(3) Two Quadrangles planned for mapping are located in the Oatman area in Mohave County, and include the Oatman 7.5’ Quadrangle (Fig. 5). This area was selected partly because the Oatman mining district is located on epithermal vein deposits that have yielded ~2 million ounces of gold, which is more than any other gold deposit in Arizona (some large porphyry copper deposits have yielded similar or larger amounts of gold). The geology of the district is incompletely understood, although a recent study (Ferguson et al., 2013) determined that a large caldera forms the western part of the district and that this caldera was the source of the widely distributed Peach Spring Tuff (Young and Brennan, 1976; Glazner et al., 1986). The historic and currently active Moss gold mine in the Oatman district is actually inside the caldera.

Figure 4. Geologic map of the western Dome Rock Mountains – lower Colorado River Valley area, showing locations of the two 7.5’ Quadrangles that will be mapped during the 2014-2015 field season.Figure 5. Geologic map of the Oatman area showing locations of the two 7.5’ Quadrangles that will be mapped during the 2014-2015 field season.

 

STATEMAP 2012 maps released during the past year:

Cook, J.P., 2013, Geologic map of the Artesia 7 ½' Quadrangle and the northeastern corner of the Mt. Graham 7 ½' Quadrangle, Graham County, Arizona: Arizona Geological Survey Digital Geologic Map DGM-106, scale 1:24,000.

Cook, J.P., and Youberg, A., 2013, Geologic map of the Safford 7 ½' Quadrangle, Graham County, Arizona: Arizona Geological Survey Digital Geologic Map DGM-104, scale 1:24,000.

Ferguson, C.A., and Pearthree, P.A., 2013, Geologic map of the Sullivan Buttes 7 ½' Quadrangle, Yavapai County, Arizona: Arizona Geological Survey Digital Geologic Map DGM-102, scale 1:24,000.

Johnson, B.J., Cook, J.P., Pearthree, P.A., and Ferguson, C.A., 2013, Geologic map of the Prescott Valley South 7 ½' Quadrangle, Yavapai County, Arizona: Arizona Geological Survey Digital Geologic Map DGM-103, scale 1:24,000.

Spencer, J.E., Richard, S.M., Johnson, B.J., Love, D.S., Pearthree, P.A., and Reynolds, S.J., 2013, Geologic map of the Artillery Peak and Rawhide Wash 7 ½' Quadrangles, Mohave and La Paz Counties, Arizona: Arizona Geological Survey Digital Geologic Map DGM-100, 2 sheets, scale 1:24,000.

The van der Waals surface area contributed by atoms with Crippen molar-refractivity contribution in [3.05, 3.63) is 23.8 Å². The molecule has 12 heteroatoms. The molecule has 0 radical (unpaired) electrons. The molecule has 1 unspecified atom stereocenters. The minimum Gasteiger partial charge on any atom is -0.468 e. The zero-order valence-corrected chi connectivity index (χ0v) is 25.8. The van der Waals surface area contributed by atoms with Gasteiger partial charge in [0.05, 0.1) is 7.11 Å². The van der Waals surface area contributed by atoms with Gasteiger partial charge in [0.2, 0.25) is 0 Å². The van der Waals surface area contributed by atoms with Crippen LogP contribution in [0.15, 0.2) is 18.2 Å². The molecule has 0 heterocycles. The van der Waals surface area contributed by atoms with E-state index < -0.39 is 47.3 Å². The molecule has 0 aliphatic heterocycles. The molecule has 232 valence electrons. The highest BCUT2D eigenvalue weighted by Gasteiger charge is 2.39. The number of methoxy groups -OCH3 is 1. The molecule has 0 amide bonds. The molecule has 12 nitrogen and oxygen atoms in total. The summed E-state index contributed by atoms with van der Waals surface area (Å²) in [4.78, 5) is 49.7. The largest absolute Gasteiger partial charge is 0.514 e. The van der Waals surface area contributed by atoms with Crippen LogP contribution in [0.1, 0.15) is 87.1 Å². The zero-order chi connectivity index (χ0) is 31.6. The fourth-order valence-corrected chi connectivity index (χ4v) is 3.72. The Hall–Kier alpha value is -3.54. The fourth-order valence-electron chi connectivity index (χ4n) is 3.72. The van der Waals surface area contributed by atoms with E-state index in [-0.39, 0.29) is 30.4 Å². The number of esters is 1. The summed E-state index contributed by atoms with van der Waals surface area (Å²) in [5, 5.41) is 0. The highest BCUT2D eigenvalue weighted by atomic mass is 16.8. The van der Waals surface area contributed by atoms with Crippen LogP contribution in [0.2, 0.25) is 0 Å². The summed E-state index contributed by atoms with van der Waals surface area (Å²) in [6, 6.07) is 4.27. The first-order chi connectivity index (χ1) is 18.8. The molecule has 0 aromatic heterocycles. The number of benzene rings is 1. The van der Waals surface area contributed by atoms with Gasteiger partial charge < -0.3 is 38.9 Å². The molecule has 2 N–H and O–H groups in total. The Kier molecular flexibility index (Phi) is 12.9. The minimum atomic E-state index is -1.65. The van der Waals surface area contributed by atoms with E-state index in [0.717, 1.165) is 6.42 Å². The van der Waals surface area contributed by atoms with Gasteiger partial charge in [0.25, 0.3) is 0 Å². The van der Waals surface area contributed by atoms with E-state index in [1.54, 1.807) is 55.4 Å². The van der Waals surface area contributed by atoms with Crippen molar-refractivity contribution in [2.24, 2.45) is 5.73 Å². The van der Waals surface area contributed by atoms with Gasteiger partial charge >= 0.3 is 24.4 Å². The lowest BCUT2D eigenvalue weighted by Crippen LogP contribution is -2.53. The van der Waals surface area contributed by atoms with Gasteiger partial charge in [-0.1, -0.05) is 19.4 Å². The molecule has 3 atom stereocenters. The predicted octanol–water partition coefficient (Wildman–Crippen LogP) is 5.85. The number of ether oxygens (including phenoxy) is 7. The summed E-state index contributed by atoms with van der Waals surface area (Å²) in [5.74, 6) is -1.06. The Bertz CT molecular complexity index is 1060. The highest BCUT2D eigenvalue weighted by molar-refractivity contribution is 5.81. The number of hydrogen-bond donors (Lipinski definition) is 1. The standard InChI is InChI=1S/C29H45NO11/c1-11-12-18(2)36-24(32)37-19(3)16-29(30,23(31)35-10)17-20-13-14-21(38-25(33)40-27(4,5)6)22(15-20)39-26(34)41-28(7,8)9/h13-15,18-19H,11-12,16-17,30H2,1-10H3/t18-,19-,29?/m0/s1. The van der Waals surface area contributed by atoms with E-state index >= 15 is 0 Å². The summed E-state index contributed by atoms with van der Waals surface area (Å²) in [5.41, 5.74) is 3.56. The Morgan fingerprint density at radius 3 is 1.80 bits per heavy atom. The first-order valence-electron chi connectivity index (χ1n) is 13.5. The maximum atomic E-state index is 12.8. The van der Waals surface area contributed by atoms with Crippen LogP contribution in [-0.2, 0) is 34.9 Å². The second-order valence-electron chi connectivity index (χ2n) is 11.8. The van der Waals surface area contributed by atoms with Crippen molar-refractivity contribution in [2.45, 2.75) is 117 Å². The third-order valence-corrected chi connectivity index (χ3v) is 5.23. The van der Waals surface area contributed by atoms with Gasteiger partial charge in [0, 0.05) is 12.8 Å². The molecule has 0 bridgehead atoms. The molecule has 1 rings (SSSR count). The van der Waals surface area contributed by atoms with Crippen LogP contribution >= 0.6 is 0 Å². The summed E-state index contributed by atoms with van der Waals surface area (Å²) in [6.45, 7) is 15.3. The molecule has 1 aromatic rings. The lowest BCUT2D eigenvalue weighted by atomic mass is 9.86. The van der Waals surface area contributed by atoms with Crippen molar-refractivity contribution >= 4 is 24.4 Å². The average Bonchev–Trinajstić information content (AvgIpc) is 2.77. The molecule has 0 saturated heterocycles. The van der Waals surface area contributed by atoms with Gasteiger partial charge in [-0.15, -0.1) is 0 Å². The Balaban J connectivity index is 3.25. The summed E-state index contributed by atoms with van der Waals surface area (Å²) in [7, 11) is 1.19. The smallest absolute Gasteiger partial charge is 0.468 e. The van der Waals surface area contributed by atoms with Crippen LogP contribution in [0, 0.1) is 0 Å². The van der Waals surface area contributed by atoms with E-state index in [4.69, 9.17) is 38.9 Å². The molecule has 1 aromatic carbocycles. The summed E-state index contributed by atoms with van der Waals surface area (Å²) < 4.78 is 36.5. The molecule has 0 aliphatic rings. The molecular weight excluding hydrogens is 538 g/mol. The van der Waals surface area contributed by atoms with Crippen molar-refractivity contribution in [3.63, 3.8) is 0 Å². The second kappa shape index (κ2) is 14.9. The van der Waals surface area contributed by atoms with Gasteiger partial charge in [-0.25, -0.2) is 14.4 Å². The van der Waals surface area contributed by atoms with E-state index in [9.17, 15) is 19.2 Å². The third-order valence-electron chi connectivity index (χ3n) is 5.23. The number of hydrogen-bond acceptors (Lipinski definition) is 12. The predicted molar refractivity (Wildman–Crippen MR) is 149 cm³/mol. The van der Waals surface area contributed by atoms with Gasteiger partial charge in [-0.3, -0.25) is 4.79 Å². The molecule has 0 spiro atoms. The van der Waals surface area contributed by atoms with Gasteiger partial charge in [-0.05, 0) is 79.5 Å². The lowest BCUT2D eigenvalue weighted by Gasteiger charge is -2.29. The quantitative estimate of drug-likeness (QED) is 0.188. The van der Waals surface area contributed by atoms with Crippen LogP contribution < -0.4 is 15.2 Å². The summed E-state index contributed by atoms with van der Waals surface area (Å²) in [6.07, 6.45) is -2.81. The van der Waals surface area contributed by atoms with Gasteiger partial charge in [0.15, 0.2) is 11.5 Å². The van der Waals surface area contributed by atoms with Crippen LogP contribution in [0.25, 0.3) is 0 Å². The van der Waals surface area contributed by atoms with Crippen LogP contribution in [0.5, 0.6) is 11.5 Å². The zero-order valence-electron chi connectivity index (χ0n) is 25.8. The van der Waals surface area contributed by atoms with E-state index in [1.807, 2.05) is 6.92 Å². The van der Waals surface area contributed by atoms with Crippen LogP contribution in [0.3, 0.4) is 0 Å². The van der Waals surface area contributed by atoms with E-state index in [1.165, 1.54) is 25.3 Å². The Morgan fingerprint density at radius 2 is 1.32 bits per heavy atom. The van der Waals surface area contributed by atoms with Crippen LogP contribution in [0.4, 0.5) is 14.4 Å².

Youberg, A., 2013, Geologic map of the Thatcher 7 ½' Quadrangle, Graham County, Arizona: Arizona Geological Survey Digital Geologic Map DGM-105, scale 1:24,000.

 

References cited

Drewes, H.D., 1971, Geologic map of the Sahuarita quadrangle, southeast of Tucson, Pima County, Arizona: U.S. Geological Survey Miscellaneous Geologic Investigations Map I-613, 1 sheet, scale 1:48,000.

Drewes, H., 1972, Structural geology of the Santa Rita Mountains, southeast of Tucson, Arizona: U.S. Geological Survey Professional Paper 748, 35 p., with map sheets, scales 1:100,000 (1 sheet) and 1:12,000 (3 sheets).

Ferguson, C.A., Johnson, B.J., Pearthree, P.A., Spencer, J.E., Shipman, T.C., and Cook, J.P., 2009, Geologic map of the Helvetia 7 ½' Quadrangle, Pima County, Arizona:  Arizona Geological Survey Open-File Report 09-06, version 1.0, scale 1:24,000.

Ferguson, C.A., McIntosh, W.C., and Miller, C.F., 2013, Silver Creek caldera – The tectonically dismembered source of the Peach Spring Tuff: Geology, p. 3-6; doi: 10.1130/G33551.1.

Glazner, A.F., Nielson, J.E., Howard, K.A., and Miller, D.A., 1986, Correlation of the Peach Springs Tuff, a large-volume Miocene ignimbrite sheet in California and Arizona:  Geology, v. 14, n. 10, p. 840-843.

Young, R.A., and Brennan, W. J., 1974, The Peach Springs Tuff -- Its bearing on structural evolution of the Colorado Plateau and development of Cenozoic drainage in Mohave County, Arizona: Geological Society of America Bulletin, v. 85, p. 83-90.

Senior Geologist
Arizona Geological Survey

 

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STATEMAP, maps
randomness-azgeology